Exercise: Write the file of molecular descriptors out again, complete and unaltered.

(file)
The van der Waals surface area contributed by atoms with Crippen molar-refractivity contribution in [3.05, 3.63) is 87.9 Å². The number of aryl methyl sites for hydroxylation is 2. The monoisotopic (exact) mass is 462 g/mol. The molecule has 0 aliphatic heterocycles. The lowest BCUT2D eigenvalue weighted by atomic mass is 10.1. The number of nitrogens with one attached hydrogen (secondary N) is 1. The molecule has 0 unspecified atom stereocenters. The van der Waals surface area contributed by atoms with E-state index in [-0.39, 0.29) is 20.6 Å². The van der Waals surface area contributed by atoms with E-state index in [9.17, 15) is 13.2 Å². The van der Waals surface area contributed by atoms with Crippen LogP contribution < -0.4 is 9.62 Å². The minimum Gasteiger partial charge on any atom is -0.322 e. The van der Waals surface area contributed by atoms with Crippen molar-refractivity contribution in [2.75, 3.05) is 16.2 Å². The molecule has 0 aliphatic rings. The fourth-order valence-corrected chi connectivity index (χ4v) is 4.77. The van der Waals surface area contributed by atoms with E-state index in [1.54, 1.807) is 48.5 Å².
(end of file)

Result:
The van der Waals surface area contributed by atoms with Crippen molar-refractivity contribution in [3.05, 3.63) is 87.9 Å². The number of aryl methyl sites for hydroxylation is 2. The monoisotopic (exact) mass is 462 g/mol. The molecule has 0 aliphatic heterocycles. The lowest BCUT2D eigenvalue weighted by atomic mass is 10.1. The number of nitrogens with one attached hydrogen (secondary N) is 1. The molecule has 0 unspecified atom stereocenters. The van der Waals surface area contributed by atoms with E-state index in [-0.39, 0.29) is 20.6 Å². The van der Waals surface area contributed by atoms with E-state index in [9.17, 15) is 13.2 Å². The van der Waals surface area contributed by atoms with Crippen LogP contribution < -0.4 is 9.62 Å². The minimum Gasteiger partial charge on any atom is -0.322 e. The van der Waals surface area contributed by atoms with Crippen molar-refractivity contribution in [2.75, 3.05) is 16.2 Å². The molecule has 0 aliphatic rings. The fourth-order valence-corrected chi connectivity index (χ4v) is 4.77. The van der Waals surface area contributed by atoms with E-state index in [1.54, 1.807) is 48.5 Å².